Obviously contemporary readers understand that magic is a literary convention in the fantasy genre. We know that it’s not realistic, but since we don’t require fantasy novels to be realistic, that’s not a problem. Instead, we appreciate the dramatic or comic situations that that author can create using magic.

Coincidence does something similar in the 19th century novel: it’s an economical and effective means for the author to create dramatic or comic situations, and it “carries with it an element of surprise or astonishment that derives from the lack of apparent causal connection” (Thomas Vargish, The Providential Aesthetic in Victorian Fiction). If Oedipus kills a stranger, that’s homicide, but if by coincidence the stranger is his father, then that’s tragedy.

Vargish argues that early 19th century English culture was steeped in the Christian idea of ‘divine providence’, that is, a belief that the world is ordered by “a Supreme Being who foresees and controls human events for some divine purpose”. In this view of the world, coincidences are the traces of the divine plan, that rewards the virtuous and punishes the wicked.

I doubt it was true of all authors—surely like any trope it drifted from its origins—but Dickens seems to have thought about coincidence plots in this way. In an 1859 letter to Wilkie Collins he wrote, apparently in response to the latter’s suggestion about a change to A Tale of Two Cities to build up an event in a more convincing manner:

I do not positively say that the point you put might not have been done in your manner; but I have a very strong conviction that it would have been overdone in that manner—too elaborately trapped, baited, and prepared—in the main anticipated, and its interested wasted. […] I think that the business of art is to lay all that ground carefully, not with the care that conceals itself—to shew, by a backward light, what everything has been working to—but only to suggest, until the fulfillment comes. These are the ways of Providence, of which ways all art is but a little imitation.

What happened to coincidence?

It never went away, it just changed its appearance. Watch any television crime series and you’ll see that it’s commonplace for the murderer to be revealed as someone who coincidentally appeared earlier in the episode; or for the detective to see or hear something unrelated to the mystery that coincidentally suggests the solution; or for an innocent suspect to appear guilty because of a coincidental similarity with the criminal or the crime. Coincidence remains an economic way of creating drama.

But certainly literary novels no longer include the same kinds of egregious coincidence as Dickens, Brontë, and Hugo. That’s a consequence of the success of literary realism in the mid-to-late 19th century. Originating in France with the works of Stendhal and Balzac, realism was a reaction against the prevailing mood of romanticism. The progress of science, and especially the publication of On the Origin of Species in 1859, made it hard to hold on to the idea of a providential universe, and the rise of the social novel required a realistic treatment.

By the publication of Middlemarch (1871–2), George Eliot found it necessary to apologise for making use of a coincidence (by which the rogue Raffles happens upon a letter which he can use to blackmail Bulstrode):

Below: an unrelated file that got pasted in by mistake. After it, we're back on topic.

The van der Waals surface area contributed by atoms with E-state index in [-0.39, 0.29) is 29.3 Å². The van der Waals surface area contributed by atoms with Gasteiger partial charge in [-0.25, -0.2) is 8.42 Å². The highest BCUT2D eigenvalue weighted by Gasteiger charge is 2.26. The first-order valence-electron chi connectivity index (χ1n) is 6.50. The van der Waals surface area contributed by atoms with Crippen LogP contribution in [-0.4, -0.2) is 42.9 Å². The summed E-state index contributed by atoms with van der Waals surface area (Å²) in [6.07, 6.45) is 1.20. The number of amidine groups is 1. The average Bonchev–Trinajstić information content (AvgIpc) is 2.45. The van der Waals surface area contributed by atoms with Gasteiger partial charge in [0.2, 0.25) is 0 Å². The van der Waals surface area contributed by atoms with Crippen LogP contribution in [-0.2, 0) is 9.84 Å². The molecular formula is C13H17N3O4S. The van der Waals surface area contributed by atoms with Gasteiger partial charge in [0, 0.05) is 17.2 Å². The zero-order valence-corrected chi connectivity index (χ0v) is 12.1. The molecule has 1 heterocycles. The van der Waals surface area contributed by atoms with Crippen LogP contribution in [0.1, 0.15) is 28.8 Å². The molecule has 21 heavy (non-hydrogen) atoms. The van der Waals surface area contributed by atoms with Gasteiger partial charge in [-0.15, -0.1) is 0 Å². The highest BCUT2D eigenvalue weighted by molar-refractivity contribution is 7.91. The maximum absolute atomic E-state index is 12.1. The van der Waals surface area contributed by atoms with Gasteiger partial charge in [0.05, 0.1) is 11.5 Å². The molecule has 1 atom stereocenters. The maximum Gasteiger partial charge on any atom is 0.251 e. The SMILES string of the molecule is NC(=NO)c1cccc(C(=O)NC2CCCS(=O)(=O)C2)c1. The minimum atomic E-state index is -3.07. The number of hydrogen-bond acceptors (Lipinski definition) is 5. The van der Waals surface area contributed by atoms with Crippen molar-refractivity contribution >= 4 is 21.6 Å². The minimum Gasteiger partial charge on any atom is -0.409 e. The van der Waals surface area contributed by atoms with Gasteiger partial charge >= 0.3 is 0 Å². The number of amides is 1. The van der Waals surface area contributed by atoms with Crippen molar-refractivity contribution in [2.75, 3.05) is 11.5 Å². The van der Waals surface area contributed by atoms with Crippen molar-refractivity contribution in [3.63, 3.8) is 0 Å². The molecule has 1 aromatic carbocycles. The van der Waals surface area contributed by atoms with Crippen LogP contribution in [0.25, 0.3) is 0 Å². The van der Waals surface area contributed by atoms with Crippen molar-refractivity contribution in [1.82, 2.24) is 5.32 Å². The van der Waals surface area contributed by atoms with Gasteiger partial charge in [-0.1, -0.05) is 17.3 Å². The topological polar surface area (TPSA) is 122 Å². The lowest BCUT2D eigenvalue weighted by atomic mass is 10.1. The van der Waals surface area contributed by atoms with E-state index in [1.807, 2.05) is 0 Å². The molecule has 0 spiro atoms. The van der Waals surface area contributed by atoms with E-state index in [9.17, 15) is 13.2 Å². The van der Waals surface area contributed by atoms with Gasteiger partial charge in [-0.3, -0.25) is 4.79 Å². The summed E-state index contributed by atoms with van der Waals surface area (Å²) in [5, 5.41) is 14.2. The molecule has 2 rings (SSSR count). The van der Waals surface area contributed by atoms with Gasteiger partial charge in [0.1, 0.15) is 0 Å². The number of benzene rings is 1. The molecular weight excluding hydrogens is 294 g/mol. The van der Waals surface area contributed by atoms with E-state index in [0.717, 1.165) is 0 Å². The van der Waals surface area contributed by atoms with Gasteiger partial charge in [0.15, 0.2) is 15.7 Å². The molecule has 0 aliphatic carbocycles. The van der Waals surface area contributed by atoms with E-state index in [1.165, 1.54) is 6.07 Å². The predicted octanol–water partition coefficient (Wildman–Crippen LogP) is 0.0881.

As the stone which has been kicked by generations of clowns* may come by curious little links of effect under the eyes of a scholar, through whose labors it may at last fix the date of invasions and unlock religions, so a bit of ink and paper which has long been an innocent wrapping or stop-gap may at last be laid open under the one pair of eyes which have knowledge enough to turn it into the opening of a catastrophe. To Uriel watching the progress of planetary history from the sun, the one result would be just as much of a coincidence as the other.

* OED: “clown, n. 1.a. A countryman, rustic, or peasant.”

One has to go somewhat later to find full-throated denunications of the use of coincidence. George Gissing, an important realist novelist and critic, was scathing on the subject:

I have left it to this place to speak of the sin, most gross, most palpable, which Dickens everywhere commits in his abuse of “coincidence”. Bleak House is the supreme example of his recklessness. It seems never to have occurred to him, thus far in his career, that novels and fairy tales should obey different laws in the matter of incident. When Oliver Twist casually makes acquaintance with an old gentleman in the streets of London, this old gentleman of course turns out to be his relative, who desired of all things to discover the boy. When Steerforth returns to England from his travels with Emily, his ship is of course wrecked on the sands at Yarmouth, and his dead body washed up at the feet of David Copperfield, who happened to have made a little journey to see his Yarmouth friends on that very day. In Bleak House scarcely a page but presents some coincidence as glaring as these. Therein lies the worthlessness of the plot, which is held together only by the use of coincidence in its most flagrant forms. Grant that anything may happen just where or when the interest of the story demands it, and a neat drama may pretty easily be constructed. The very boldness of the thing prevents readers from considering it; indeed most readers take the author’s own view, and imagine every artificiality to be permitted in the world of fiction.

(Charles Dickens: A Critical Study, 1898.) For Gissing, realism is the most important thing, or maybe the only thing.

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    Great answer. I might add that another aspect of this is that of a story-worth-telling. Most Victorian orphans lead wretched and often short lives, a tragic parabola that would have made a poor plot for a novel. It's the ones whose lives were touched by more unusual events - be it coincidence or magic - that tell a more compelling tale. – Matt Thrower Feb 28 '18 at 9:33